In light of the recent budgetary impasse currently grinding progress in the state House and Senate to a halt, Gov. Bruce Rauner has made provisions he hopes will force the state legislature’s hand. He says he plans to close state facilities and curtail the allocations of funds for senior and childcare services if there no a budget agreement by July 1.

Among the services facing the axe would be two juvenile detention facilities and five state museums. Rauner also said he would ground several state aircraft. Additionally, the governor wants to desist funding for the $1.5 billion Illiana Expressway between interstates 55 and 65 south of Chicago. Rauner already halted the work on the project in January.

A key reason for the disagreement between the governor and the congressional Democrats lies with the Madigan-Cullerton budget, named after its authors House Speaker Michael Madigan (22nd) and Senate President John Cullerton (6th), which requires several tax increases to address the current revenue shortfall of between $3 and $4 billion.

In a press statement, Rauner questioned the seriousness of the budget plan approved by the House and Senate and laid out an alternative proposal that he claims will save the state upwards of $400 million. It is worth noting, however, that the administration has yet to provide data supporting this assertion.

Another change the governor is proposing is placing an income limit on services provided by the Community Care Program, which allows seniors to receive care in their own homes rather than having to be admitted into a nursing home. The Rauner administration has not offered any hint as to what the income limit would be if this plan is indeed enacted.

“I do have confidence that we will reach an agreement and that the governor is going to work with the House and Senate to pass a budget by the deadline,” said State Rep. La’Shawn Ford (8th). “However, I don’t believe that the people should be punished for our issues with reaching an agreement. There need to be changes made and the Democrats are ready to vote for reform, make necessary cuts and generate revenue. But the governor is going to have to abandon this belief that gutting these vital social services is the key to solving all of the state’s problems.”

The West Side legislator expressed appreciation for the governor’s willingness to tackle the major challenges facing Illinois, including the still unresolved $100 billion deficit in the pension system. But he feels that some of the proposed cuts would only exacerbate the state’s woes.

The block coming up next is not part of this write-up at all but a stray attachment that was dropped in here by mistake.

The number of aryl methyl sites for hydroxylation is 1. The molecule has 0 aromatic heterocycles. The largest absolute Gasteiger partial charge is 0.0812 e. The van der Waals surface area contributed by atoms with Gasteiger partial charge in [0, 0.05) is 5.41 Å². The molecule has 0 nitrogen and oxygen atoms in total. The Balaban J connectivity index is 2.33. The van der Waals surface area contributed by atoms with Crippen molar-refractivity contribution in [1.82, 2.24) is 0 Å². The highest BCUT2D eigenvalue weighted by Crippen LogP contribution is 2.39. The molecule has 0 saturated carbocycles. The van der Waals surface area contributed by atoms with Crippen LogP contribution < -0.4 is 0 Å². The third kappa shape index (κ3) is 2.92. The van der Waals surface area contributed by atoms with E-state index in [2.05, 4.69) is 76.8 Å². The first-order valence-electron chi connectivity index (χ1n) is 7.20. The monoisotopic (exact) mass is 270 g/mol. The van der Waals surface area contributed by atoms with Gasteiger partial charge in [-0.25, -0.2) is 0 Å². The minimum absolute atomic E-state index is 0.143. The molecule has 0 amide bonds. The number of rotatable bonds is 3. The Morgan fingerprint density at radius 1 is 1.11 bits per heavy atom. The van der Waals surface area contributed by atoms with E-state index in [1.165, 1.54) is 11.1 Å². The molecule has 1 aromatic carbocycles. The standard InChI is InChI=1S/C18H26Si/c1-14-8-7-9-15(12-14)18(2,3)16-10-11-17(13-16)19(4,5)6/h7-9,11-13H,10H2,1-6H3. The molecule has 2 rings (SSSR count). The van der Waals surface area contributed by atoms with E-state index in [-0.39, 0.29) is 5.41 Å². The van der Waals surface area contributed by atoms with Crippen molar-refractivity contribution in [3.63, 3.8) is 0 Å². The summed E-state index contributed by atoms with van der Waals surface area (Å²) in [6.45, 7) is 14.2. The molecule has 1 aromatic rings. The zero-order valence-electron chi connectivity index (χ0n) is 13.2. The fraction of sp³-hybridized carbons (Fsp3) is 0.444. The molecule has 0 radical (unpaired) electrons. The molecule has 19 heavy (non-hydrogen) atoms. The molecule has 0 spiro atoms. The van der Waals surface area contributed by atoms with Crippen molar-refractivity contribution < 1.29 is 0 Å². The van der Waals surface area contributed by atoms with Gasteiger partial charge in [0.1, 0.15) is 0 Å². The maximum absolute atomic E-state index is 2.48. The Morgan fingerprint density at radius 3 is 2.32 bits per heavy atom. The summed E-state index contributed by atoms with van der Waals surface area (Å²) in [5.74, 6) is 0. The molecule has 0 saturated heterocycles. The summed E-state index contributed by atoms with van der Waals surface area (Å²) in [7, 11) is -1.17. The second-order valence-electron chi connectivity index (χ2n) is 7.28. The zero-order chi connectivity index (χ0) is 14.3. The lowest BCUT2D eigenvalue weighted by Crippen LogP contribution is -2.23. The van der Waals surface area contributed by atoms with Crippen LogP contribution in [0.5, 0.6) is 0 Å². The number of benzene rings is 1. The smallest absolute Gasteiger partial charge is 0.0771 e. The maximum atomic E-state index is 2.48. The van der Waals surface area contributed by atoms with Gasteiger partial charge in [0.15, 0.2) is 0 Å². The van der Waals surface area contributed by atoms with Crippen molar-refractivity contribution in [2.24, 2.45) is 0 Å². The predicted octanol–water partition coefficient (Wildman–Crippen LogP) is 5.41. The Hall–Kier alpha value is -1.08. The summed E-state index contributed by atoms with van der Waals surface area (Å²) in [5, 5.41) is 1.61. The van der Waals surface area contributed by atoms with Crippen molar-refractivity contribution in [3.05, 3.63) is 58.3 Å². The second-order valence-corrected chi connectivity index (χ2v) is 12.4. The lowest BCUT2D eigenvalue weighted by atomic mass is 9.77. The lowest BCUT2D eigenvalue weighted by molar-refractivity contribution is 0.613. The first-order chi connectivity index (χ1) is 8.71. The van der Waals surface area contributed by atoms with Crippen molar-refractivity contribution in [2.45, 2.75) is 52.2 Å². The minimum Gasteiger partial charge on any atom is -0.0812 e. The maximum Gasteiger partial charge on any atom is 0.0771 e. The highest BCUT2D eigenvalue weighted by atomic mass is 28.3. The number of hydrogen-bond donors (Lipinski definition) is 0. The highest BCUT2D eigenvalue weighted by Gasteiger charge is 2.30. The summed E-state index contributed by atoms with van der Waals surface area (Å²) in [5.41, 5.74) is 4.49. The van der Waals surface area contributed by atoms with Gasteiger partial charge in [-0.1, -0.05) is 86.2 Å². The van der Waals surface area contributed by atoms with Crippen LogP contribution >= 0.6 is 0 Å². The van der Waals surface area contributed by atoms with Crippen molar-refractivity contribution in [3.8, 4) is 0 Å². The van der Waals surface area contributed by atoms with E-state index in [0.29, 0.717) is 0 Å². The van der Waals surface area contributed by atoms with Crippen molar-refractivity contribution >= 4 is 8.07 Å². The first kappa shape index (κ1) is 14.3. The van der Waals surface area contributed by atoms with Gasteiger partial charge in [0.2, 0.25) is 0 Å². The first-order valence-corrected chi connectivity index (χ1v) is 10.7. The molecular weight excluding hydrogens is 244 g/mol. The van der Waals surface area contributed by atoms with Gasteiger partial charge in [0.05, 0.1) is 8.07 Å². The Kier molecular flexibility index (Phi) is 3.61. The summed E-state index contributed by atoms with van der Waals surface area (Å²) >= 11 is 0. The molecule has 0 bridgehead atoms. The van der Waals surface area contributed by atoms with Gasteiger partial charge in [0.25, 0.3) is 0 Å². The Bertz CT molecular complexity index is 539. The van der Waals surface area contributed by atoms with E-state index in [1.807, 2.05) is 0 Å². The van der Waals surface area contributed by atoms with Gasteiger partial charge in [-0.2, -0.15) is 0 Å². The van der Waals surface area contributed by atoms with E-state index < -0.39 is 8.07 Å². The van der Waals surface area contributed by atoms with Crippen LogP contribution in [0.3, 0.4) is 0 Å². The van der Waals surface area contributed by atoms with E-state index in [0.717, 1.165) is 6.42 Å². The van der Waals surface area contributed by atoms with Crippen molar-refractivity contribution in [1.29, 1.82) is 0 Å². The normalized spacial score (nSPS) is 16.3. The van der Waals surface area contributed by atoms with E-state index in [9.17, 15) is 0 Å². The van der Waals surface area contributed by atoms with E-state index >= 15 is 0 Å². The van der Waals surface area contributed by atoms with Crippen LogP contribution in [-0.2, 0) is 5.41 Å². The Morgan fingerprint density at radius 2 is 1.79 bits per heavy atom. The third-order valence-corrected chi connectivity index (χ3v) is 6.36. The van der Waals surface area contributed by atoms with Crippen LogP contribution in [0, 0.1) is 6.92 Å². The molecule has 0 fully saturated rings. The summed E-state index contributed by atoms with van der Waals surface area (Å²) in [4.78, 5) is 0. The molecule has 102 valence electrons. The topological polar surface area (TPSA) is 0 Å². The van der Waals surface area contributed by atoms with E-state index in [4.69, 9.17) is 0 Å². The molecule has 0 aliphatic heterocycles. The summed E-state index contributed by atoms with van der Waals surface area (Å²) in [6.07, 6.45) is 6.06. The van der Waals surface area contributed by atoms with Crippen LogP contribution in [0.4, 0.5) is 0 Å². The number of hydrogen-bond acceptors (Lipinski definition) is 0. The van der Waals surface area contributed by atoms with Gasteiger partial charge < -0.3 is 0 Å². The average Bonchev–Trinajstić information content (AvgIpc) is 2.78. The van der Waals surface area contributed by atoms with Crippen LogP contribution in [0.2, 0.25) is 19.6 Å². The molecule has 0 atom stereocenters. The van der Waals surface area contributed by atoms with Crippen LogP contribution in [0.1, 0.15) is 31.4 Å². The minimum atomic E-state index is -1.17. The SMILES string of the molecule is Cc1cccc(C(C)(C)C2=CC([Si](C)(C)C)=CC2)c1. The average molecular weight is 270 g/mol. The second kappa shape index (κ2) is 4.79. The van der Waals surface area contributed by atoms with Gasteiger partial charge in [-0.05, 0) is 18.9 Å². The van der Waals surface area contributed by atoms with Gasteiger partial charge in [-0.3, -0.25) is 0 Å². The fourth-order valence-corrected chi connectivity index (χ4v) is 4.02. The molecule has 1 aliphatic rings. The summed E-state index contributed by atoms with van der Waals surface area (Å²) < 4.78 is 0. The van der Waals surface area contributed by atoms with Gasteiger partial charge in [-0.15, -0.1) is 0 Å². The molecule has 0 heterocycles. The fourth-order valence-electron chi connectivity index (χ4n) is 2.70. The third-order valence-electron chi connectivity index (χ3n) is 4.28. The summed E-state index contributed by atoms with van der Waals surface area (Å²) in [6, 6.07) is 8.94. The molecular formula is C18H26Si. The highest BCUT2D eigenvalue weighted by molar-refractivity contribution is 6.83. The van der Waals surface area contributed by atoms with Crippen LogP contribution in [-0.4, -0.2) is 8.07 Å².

“I’m concerned about the proposed cuts to childcare and LIHEAP [Low Income Home Energy Assistance Program],” said Ford. “When you look at the possibility of defunding the childcare program you’re talking about creating a situation where the recipients suddenly can’t afford to pay for childcare services, which will mean they have to leave their jobs, which means more of a burden to the state.”

“We can’t talk about addressing the state’s financial problems if we are going to cut programs that are going to hurt the average worker and potentially make them more dependent on government assistance,” Ford said. “We have to look out for the workers.”

Ford says he believes that the two sides will reach an agreement prior to the July 1 cutoff, but each side needs to be willing to work with the other, putting “the people before agendas.”

“I just find it disconcerting the fact that the governor is using the budget talks to push his anti-union agenda, especially since he never ran on it during his campaign,” said Austin community activist Dwayne Truss. “We as taxpayers have a say in these proceedings and we need to make our elected representatives know that we are not in favor of the direction the governor wants to take the state.” 

State Representative Mary Flowers (31st) believes that the decent with the governor’s office is primary caused by disagreement over the revenue stream.

Rep. Flowers champions the Financial Transactions Tax Act, or HB3548, a bill which was first introduced in 2011. The bill would levy a one percent tax on stock, swap and credit default swap exchanges. Flowers claims that the tax would bring in between $8 and $10 billion to the state per year, which she says would go a long way to closing the state’s budget deficit.

“New York already has a tax on traders,” said Flowers. “I think that we are doing a disservice to our constituents if we are only going to ask them to sacrifice or pay higher tax rates when we are not doing the same to the traders who are involved in these risky high frequency transactions.”

However, despite Flowers’ vocal backing of the legislation, the bill appears to be a nonstarter with the governor and members of the stock exchange.

“It would substantially disadvantage Illinois-based exchanges relative to their competitors and potentially even lead to Chicago-based exchanges relocating,” argued Patrick O’Shaughnessy, a Chicago-based exchange analyst, in an industry trade publication. “The net result would be a loss of jobs and possibly a loss of revenue for Illinois,” he said. 

Nevertheless, Flowers is confident that there will be a budget agreed in the near future and that the governor’s proposed cuts to social services will be avoided. 

“I feel that we will reach an agreement soon,” said Flowers. “It is in all of our best interest to show our constituents that we can work to solve the state’s problems. It’s time to get it done.”